Jump to content

This Guys Pretty Much Nails It


Recommended Posts

Good job, Justin. ;) Thanks for restoring my faith in people...for a brief moment.

The boxer, Simon and Garfunkel

Give us a challenge Eric!! :)

"Honor is a man's gift to himself" Rob Roy McGregor

Link to post
Share on other sites
  • Replies 43
  • Created
  • Last Reply

Top Posters In This Topic

Al, here is what I want ( this is just me though ). I want News that pertains to my area first ( Local ) second I want News from the ( Region ) and then National News. Let me be specific though. National news should be news about the NATION not some doctor being found guilty of Murder for abortion or some High Speed Pursuit in Cali. Those are Local events and need to stay Local. Even Sandy Hook was a local event and had it stayed that way we would not have gone through the great Gun Grab Scare of 2013. In fact if you look at many of the " National News Stories " they are politically motivated the Dr I mentioned above should have never made national news But here we have it being used to fuel the Abortion Debate! This is not Journalism this is Media influencing Political Agendas! The media is suppose to be unbiased yet clearly covers these type of stories to fuel ratings when they are nothing more than local events.

Frustrating when you look at so many events that shouldn't be anything more than local coverage or a mention on the news that are used for politics.

Here's where I think you're wrong. You see the abortion doctor story as showing the media has bias, just by their extensive coverage of the story. Same with the Sandy Hook story. But you also say the media covers these stories to fuel ratings. Bingo. They cover those stories because they are dramatic examples of things PEOPLE ARE ALREADY INTERESTED IN. Bias has nothing to do with it, ratings have everything to do with it. The problem there is not the media, it's that people are apparently interested in that stuff. Does media shape what we're interesting in? Not nearly as much as it once did, given that people have so many other sources of "news" besides the networks. The networks pay close attention to what is happening all over the internet, and gauge the peoples' interest in topics accordingly.

The national media won't cover a story unless it has national interest. They don't care about a school board meeting in Kansas...unless that school board meeting results in banning the teaching of evolution, which makes it a national story because there are people all over the country that are passionate about that topic.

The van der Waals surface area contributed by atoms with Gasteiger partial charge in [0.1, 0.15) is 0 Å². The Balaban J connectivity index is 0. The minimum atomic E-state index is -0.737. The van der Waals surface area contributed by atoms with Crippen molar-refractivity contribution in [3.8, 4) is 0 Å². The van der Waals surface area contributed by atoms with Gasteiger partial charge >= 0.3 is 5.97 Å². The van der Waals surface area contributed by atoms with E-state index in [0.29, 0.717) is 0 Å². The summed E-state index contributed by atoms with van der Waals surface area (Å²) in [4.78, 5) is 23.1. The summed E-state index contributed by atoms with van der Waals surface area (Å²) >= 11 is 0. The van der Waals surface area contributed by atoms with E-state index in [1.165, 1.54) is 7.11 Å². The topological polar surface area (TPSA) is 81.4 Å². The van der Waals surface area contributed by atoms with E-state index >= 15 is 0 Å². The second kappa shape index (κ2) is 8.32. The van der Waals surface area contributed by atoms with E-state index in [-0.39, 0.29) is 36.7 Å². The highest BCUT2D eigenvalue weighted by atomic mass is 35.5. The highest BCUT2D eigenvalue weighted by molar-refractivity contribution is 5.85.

I still question the amount of bias in media. On any given subject, no matter what my leanings are on that subject, I usually come away from the national news being very dissatisfied with the amount and quality of coverage. If it's something that is a complex issue that I know something about, I usually think the coverage is inadequate and often wrong. What I see happening a lot is that the coverage so often quotes one "expert" or advocate who says something that I KNOW is wrong or distorted, and there's never any follow-up with somebody else pointing out where it's wrong or distorted, so the original statement stands. I want to scream at the TV or radio and shout, "Wait a minute, don't let him get away with saying that!!" And as you know, I tend to lean liberal on some subjects.

What I see is a national media that are not so much biased as superficial, attempting to give both sides but not doing justice to either side, because they have to give most of their attention to the spectacular and the fluff, and then a lot of obviously partisan sites who only give one side but cover it to death. It does not make for the average person getting good information, unless they are willing to listen to the obviously partisan sites on both sides of an issue. There are very few places where you can go and get unbiased and IN-DEPTH coverage of both sides.

Link to post
Share on other sites

There are very few places where you can go and get unbiased and IN-DEPTH coverage of both sides.

I agree with that. Which is why no one ever should rely one one news source. If you just rely on Fox News, or just on MSNBC, you are going to have a really, really distorted view of the world one way or the other.

As for the other issue, yeah, most national news outlets are pretty superficial, but I'm not sure there's any avoiding that. There are simply too many stories of too many different kinds to be covered for each and every one to be the quality we hope for. These guys can't be experts on everything. Sad reality but when you consider the number of stories on even one newscast you can understand why they can't give everything its due. It's why there are more specialized media outlets about individual issues for more indepth coverage. It's unreasonable to ask for that on most things from a broad, national news outlet.

Link to post
Share on other sites

I think you've got a few good points, Al. Yeah, they're superficial and ratings driven. Trotting out a so-called expert to color a story has become SOP -- but there's little true journalistic effort. It's mostly filling time with eye candy and promising even better stuff right after the commercial.